We're told we're supposed to budget our money wisely. Not only that, but we're supposed to set aside a portion of each paycheck in savings, whether it's 10%, 15%, or more. But new data from CreditLoan tells us that most workers aren't heeding this advice. In fact, only 25% of working Americans consistently spend their income responsibly, which means most employed adults have a tendency to blow their money without giving it enough thought.

The problem, of course, is that Americans on a whole are lacking in savings. A good 57% of adults have less than $1,000 in the bank, and 39% have no savings at all.

A person hands over a paycheck

IMAGE SOURCE: GETTY IMAGES.

We're not doing much better on retirement, either. It's estimated that nearly half of U.S. households have yet to contribute money to an IRA or 401(k). 

Clearly, the paycheck-to-paycheck lifestyle isn't a financially stable one -- yet it's one that a whopping 75% of workers maintain. If you're one of them, then it's time to start using your paychecks responsibly, even if that means making major lifestyle changes along the way.

Why are so many Americans blowing through their paychecks?

For some people, spending down their entire paychecks is a matter of not earning enough and having too many bills. But for others, it boils down to sheer recklessness. In fact, when asked why they use their pay irresponsibly, 15% of Americans responded with having fun or improving their moods. Meanwhile, 10% chalked it up to classic impulsiveness, while 7% cited a lack of budgeting or planning.

Here's the deal, though: No matter why you're blowing your paycheck, it's a habit that could catch up with you quickly. For one thing, if you don't have emergency savings, you could wind up in serious credit card debt the moment an unplanned bill lands in your lap. Furthermore, if you fail to set aside money for the future, you'll risk struggling financially during your senior years -- perhaps the most vulnerable point in your life. Right now, in fact, a frightening 25 million seniors live at or below the poverty line, and a big part of that has to do with entering retirement with inadequate savings.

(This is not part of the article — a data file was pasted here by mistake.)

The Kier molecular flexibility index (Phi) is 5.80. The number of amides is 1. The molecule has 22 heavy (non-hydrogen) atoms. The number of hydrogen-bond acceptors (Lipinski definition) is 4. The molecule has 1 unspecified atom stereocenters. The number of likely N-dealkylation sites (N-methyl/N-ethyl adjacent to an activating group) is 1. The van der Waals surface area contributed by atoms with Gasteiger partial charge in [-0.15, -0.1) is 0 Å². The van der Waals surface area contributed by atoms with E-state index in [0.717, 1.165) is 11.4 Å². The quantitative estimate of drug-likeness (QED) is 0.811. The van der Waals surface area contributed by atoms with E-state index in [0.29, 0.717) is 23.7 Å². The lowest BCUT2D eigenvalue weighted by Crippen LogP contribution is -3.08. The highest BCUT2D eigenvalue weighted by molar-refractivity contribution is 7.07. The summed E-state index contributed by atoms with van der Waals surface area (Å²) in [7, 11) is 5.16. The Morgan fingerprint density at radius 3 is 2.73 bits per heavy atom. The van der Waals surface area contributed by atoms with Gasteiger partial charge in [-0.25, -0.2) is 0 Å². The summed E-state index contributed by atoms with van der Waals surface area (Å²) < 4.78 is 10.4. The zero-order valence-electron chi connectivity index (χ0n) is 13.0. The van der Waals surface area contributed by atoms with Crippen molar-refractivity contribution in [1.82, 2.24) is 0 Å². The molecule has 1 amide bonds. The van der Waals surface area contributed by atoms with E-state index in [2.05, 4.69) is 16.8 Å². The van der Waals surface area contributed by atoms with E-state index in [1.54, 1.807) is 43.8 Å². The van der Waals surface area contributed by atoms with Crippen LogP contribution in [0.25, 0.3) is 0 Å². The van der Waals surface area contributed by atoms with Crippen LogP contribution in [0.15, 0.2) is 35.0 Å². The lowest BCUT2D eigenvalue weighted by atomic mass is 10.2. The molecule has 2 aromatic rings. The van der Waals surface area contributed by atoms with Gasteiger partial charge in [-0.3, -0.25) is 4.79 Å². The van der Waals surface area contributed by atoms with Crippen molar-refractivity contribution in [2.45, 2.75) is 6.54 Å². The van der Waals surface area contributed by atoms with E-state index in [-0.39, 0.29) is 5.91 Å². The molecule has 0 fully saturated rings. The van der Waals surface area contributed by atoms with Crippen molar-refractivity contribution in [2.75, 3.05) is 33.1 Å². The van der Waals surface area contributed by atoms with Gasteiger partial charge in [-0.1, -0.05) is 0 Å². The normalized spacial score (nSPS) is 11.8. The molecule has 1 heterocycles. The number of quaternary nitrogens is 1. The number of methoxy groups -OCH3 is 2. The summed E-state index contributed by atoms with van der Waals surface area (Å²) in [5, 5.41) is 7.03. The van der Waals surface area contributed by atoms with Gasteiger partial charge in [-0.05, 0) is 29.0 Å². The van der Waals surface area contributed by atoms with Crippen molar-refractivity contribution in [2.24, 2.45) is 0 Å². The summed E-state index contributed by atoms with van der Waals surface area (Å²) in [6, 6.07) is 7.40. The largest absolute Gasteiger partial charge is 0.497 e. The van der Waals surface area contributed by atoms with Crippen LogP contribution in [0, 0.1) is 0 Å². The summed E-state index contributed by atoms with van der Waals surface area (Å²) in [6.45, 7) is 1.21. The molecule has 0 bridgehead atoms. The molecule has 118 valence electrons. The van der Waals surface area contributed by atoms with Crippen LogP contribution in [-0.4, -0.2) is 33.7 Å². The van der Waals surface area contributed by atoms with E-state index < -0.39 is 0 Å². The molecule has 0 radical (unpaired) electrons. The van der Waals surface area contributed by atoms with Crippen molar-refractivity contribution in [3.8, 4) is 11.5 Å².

The solution? Get better about how you spend your paychecks. Otherwise, you'll only continue down an already dangerous path.

The smart way to manage your income

It's natural to spend the bulk of your paychecks on living expenses and indulges each month -- but that doesn't mean you should be spending all of that money. At a minimum, you must set aside 10% of each paycheck you receive for emergencies or the future, though ideally, your target should be 15-20%.

How do you get there, especially if you're used to spending down your paychecks in their entirety? It's simple: reprioritize. Examine your monthly expenses and decide which ones you're willing to cut. Maybe it's the cab ride you take twice a week. Maybe it's the store-bought lunches you're perfectly capable of making yourself. No matter which expense category you choose to tweak, you'll need to give something up if you want a shot at financial security, both now and in the future.

Meanwhile, as you're slashing expenses, set up an automatic savings process wherein a portion of each paycheck is sent directly to the bank or a retirement plan. Your first priority above all else should be to establish an emergency fund, so if you're lacking there, filter a chunk of each paycheck to land directly in savings. Once you're OK on near-term cash, allocate a portion of each paycheck to your employer's 401(k). And if your company doesn't offer one, sign up for an IRA and do the same. The key is to send that money into savings-land before you even get access to it, thus eliminating the possibility of spending it negligently.

While we should all feel free to enjoy a healthy dose of instant gratification now and again, the fact that most of us aren't properly managing our paychecks is a huge problem. And if we don't take steps to fix it, we risk damaging our finances beyond repair.

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